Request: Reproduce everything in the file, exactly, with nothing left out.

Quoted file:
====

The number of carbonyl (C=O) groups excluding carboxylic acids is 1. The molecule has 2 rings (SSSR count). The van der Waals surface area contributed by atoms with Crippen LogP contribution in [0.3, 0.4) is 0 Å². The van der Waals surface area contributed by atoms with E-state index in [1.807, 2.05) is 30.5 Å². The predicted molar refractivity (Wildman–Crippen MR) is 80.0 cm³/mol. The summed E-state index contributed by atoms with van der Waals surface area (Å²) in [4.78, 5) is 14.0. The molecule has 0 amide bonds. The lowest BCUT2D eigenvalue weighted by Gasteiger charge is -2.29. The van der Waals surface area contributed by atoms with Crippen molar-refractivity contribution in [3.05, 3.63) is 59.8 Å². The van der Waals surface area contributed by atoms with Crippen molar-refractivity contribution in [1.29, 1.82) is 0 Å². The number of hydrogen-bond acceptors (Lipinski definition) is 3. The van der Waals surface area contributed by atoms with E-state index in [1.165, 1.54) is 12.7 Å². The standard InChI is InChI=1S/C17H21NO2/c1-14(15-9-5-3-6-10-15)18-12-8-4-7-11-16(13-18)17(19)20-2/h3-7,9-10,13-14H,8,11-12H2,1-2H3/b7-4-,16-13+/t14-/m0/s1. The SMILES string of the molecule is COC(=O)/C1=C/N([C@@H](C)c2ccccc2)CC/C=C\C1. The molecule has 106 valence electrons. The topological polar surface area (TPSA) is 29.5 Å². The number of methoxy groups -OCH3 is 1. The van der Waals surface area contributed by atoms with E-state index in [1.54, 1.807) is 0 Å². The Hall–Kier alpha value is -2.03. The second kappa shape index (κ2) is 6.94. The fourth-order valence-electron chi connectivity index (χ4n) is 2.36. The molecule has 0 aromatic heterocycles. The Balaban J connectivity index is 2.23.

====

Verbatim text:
The number of carbonyl (C=O) groups excluding carboxylic acids is 1. The molecule has 2 rings (SSSR count). The van der Waals surface area contributed by atoms with Crippen LogP contribution in [0.3, 0.4) is 0 Å². The van der Waals surface area contributed by atoms with E-state index in [1.807, 2.05) is 30.5 Å². The predicted molar refractivity (Wildman–Crippen MR) is 80.0 cm³/mol. The summed E-state index contributed by atoms with van der Waals surface area (Å²) in [4.78, 5) is 14.0. The molecule has 0 amide bonds. The lowest BCUT2D eigenvalue weighted by Gasteiger charge is -2.29. The van der Waals surface area contributed by atoms with Crippen molar-refractivity contribution in [3.05, 3.63) is 59.8 Å². The van der Waals surface area contributed by atoms with Crippen molar-refractivity contribution in [1.29, 1.82) is 0 Å². The number of hydrogen-bond acceptors (Lipinski definition) is 3. The van der Waals surface area contributed by atoms with E-state index in [1.165, 1.54) is 12.7 Å². The standard InChI is InChI=1S/C17H21NO2/c1-14(15-9-5-3-6-10-15)18-12-8-4-7-11-16(13-18)17(19)20-2/h3-7,9-10,13-14H,8,11-12H2,1-2H3/b7-4-,16-13+/t14-/m0/s1. The SMILES string of the molecule is COC(=O)/C1=C/N([C@@H](C)c2ccccc2)CC/C=C\C1. The molecule has 106 valence electrons. The topological polar surface area (TPSA) is 29.5 Å². The number of methoxy groups -OCH3 is 1. The van der Waals surface area contributed by atoms with E-state index in [1.54, 1.807) is 0 Å². The Hall–Kier alpha value is -2.03. The second kappa shape index (κ2) is 6.94. The fourth-order valence-electron chi connectivity index (χ4n) is 2.36. The molecule has 0 aromatic heterocycles. The Balaban J connectivity index is 2.23.